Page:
In its continuing effort to strengthen employee rights in the workplace, the U.S. Department of Labor (“DOL”) has placed an increased emphasis on investigating compliance with the Fair Labor Standards Act (“FLSA”) in the oil and gas industry. In particular, the DOL is focusing on the industry’s classification of its workers, i.e., whether employers within the oil and gas industry are correctly identifying workers as independent contractors ineligible for overtime pay.

The FLSA requires all covered employees to be paid for all hours worked in a week. “Hours worked” includes all time an employee must be on duty, on the employer’s premises or at any other prescribed place of work, from the beginning to the end of the employee’s workday. Additionally, the FLSA requires covered employees to be paid at least the federal minimum wage for all hours worked, plus time and one-half their regular rates of pay (including commissions, bonuses and incentive pay) for hours worked beyond 40 hours per week. To ensure that employers accurately track time worked by their employees, the FLSA also requires employers to maintain accurate time and payroll records.

Often times, business models and day-to-day practices result in employers misclassifying workers as independent contractors rather than employees. As a result of this misclassification, employers believe they are exempt from the aforementioned minimum wage and overtime requirements of the FLSA. However, whether a worker is an employee or an independent contractor under the FLSA is determined by the actual relationship between the worker and the business – not by an employer’s subjective classification of the worker. Therefore, simply providing employees with IRS Forms 1099 instead of IRS Forms W-2, or signing a contract to that effect, does not transform them into legitimate independent contractors under the FLSA.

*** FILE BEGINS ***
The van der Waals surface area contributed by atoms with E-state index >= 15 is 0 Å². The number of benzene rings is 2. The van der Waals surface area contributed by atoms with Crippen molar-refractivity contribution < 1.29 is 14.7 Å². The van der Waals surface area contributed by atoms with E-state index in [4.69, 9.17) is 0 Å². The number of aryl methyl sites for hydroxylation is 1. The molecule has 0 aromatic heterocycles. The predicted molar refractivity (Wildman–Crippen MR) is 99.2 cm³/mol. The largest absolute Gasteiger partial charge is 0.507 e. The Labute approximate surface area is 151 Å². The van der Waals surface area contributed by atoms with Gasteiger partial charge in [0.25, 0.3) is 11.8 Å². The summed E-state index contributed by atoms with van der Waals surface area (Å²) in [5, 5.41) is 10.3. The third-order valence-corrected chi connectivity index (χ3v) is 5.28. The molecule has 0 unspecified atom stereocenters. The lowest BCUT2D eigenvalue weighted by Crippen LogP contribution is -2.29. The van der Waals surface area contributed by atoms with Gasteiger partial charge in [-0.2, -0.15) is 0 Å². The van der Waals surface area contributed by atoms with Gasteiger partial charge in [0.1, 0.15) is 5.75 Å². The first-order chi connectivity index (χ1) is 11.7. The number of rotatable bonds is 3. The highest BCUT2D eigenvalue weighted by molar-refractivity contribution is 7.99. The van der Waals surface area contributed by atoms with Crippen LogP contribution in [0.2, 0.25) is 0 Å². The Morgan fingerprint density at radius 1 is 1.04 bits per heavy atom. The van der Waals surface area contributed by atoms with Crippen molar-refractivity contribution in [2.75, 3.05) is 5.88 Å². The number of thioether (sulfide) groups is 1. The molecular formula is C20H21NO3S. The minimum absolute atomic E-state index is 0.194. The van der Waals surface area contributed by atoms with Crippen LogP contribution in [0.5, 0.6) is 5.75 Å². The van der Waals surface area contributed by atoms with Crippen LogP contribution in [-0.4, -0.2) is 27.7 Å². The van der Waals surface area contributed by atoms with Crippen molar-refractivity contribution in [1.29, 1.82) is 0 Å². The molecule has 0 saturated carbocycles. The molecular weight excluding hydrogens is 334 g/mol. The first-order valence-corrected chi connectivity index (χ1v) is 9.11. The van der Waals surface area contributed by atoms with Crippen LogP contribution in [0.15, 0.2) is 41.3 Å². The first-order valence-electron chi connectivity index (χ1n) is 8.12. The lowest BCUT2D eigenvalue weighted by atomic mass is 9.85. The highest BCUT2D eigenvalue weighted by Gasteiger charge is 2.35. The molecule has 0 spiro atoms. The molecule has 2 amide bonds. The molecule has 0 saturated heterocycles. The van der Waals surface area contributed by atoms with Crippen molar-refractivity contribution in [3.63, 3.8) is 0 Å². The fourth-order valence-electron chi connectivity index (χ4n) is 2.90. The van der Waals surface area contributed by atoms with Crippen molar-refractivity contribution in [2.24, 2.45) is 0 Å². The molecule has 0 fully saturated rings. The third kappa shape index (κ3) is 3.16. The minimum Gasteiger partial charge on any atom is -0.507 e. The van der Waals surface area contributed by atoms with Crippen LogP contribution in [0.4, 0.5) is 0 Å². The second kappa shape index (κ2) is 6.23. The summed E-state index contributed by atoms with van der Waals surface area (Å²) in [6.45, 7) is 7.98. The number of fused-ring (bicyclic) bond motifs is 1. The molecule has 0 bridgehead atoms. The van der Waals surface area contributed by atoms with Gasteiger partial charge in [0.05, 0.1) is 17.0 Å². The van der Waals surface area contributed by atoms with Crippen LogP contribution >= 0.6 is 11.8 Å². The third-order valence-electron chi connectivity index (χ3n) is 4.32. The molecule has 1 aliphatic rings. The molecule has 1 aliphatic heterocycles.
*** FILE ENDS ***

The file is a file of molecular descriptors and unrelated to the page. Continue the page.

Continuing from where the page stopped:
Instead, in determining whether a worker is an employee or an independent contractor, the DOL performs an Economic Reality Test. The factors analyzed by the DOL in employing the Economic Reality Test include:

  • The extent to which the services rendered are an integral part of the principal’s business;
  • The permanency of the relationship;
  • The amount of the alleged contractors’ investment in facilities and equipment;
  • The nature and degree of control by the principal;
  • The alleged contractor’s opportunities for profit and loss;
  • The amount of initiative, judgment or foresight in open market competition with others required for the success of the claimed independent contractor; and
  • The degree of independent business organization and operation.

The DOL is directly targeting employers within the oil and gas industry because the DOL believes that employers in this industry are failing to perform the Economic Reality Test and are misclassifying employees as independent contractors. In fact, in the last couple of years, the DOL has performed numerous investigations targeting worker classification in the oil and gas industry, recovering hundreds of thousands of dollars. One example is a recent investigation into oil and gas equipment manufacturer Honghua America LLC, who was required to pay over $687,000 in overtime back wages to workers it had misclassified as independent contractors. Another example is Groundwater and Environmental Services Inc., which was required to pay more than $187,000 in back wages for time and attendance violations resulting from misclassification of its workers.

Separately, the IRS is working with the DOL to expand the investigation and enforcement of claims for worker misclassification because such misclassification also results in a failure to pay appropriate payroll taxes. Therefore, if, for example, the DOL conducts and audit and determines that workers were misclassified, then, in additional to possible overtime pay, the employer also may be obligated to pay additional payroll taxes and penalties.

To help avoid potentially significant claims, employers should proactively engage counsel to review and assess their respective worker classifications. Employers can limit their potential financial exposure by having counsel review their worker classifications prior to an FLSA audit by the DOL. Please contact Brian Clark, Jill Lashay, Anthony Andrisano or your relationship attorney at Buchanan Ingersoll & Rooney for further assistance.